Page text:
Training Oct 2005
Samurai Principles & Practices that Will Help Preteens &
in School, Sports, Social Activities & Choosing Careers
Lafayette De Mente. Phoenix Books / Publishers. Trade paperback, 6x9,
pages. ISBN: 0-914778-99-4. $9.95. [Trade distributors: Ingram Book
Company; Baker & Taylor. Direct to consumer distribution:
Japanologist and author Boyé Lafayette De Mente says that
training should be introduced into the American educational system, and
has published a “samurai training manual” to help achieve that goal.
Internationally known for his books on Japanese
culture and a recognized authority on the way of the samurai, the
Paradise Valley, Arizona-based author has identified the principles and
practices that made up the educational and training process of samurai
youths and published them in a book entitled: Samurai Principles &
Practices That Will Help Preteens & Teens in School, Sports, Social
Activities & Choosing Careers.
The book covers all of the basics of the
samurai training setting goals, discipline, diligence,
respect for others and one’s self, personal appearance, keeping things
order, living frugally, using intuitive and emotional intelligence, and
tapping into cosmic power.
Japan’s famous samurai warriors ruled the country from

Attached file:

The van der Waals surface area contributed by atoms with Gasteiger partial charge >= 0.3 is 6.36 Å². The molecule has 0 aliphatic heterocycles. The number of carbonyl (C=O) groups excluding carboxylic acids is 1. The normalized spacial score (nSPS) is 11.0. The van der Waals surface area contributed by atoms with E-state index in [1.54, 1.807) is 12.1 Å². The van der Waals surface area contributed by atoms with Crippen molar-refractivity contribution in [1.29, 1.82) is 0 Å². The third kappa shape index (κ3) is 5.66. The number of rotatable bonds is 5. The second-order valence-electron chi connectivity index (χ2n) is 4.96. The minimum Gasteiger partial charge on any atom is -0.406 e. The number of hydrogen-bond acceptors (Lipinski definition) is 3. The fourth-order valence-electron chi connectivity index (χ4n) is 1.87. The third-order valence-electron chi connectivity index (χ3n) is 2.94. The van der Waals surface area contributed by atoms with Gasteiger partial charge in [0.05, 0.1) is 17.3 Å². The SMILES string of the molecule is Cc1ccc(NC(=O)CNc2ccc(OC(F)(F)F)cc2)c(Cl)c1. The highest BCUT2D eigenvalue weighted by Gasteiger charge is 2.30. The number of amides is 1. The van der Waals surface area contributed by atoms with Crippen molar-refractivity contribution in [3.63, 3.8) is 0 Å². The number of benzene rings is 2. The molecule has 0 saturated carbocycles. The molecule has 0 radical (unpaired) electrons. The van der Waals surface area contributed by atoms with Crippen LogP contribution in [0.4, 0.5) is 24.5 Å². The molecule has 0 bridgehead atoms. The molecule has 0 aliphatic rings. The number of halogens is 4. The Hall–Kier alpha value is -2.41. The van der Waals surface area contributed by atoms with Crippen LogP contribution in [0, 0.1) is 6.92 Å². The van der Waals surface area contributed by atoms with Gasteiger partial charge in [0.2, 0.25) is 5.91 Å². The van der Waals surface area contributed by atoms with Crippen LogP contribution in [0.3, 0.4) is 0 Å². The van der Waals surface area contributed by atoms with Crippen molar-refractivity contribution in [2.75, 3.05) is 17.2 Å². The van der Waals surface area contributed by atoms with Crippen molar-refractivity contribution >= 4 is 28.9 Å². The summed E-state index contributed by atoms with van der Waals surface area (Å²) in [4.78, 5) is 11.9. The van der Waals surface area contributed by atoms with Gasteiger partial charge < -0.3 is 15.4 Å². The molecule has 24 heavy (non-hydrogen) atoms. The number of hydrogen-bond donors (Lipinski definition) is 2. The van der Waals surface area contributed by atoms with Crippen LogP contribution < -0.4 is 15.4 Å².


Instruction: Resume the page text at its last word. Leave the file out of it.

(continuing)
1192 until 1868. De Mente says that during the latter centuries of
reign their training went beyond martial arts to include such cultural
pursuits as poetry, painting, calligraphy, history, philosophy and
behavior, making them one of the most remarkable groups of people the
world has ever seen.
Schooling in the skills and knowledge necessary
to produce a samurai began in early childhood, and was a lifelong
De Mente says that training in karate,
kendo (“the way of the sword”) and meditation are paths to learning the
skills, morality and motivation that made the samurai so successful,
recommends that this training be incorporated into the educational
of Western countries.
“The present-day systems of parenting and
educating in the U.S. and elsewhere obviously fail to provide the
physical, intellectual and emotional framework that youths need to even
approach their full potential and that now includes Japan,” he
“The introduction of American culture into Japan
following the end of World War II in 1945 resulted in the virtual
of samurai-type training of the young within a single generation,” he
“The negative effects of this cultural shift
were painfully conspicuous by the 1980s, prompting a growing number of
Japanese to individually take up training in karate and kendo and the
practice of meditation to reintroduce a sense of order and spiritual
power into their lives.
“It was the spirit of the samurai,” De
Mente continues, “that made it possible for tiny resource-poor Japan to
become the world’s second largest economy in less than 30 years.
that spirit, Japan will soon be just another kid on the block,” he
De Mente makes the obvious
point that parents and teachers must take the lead in creating the
environment necessary to build positive samurai-like qualities into the
mindset and behavior of students.
The book should
especially appeal to the millions of students who are into
manga (comics), video games, super secret agent ninjas, and
Boyé Lafayette De Mente
Paradise Valley, Arizona
Boye Lafayette De Mente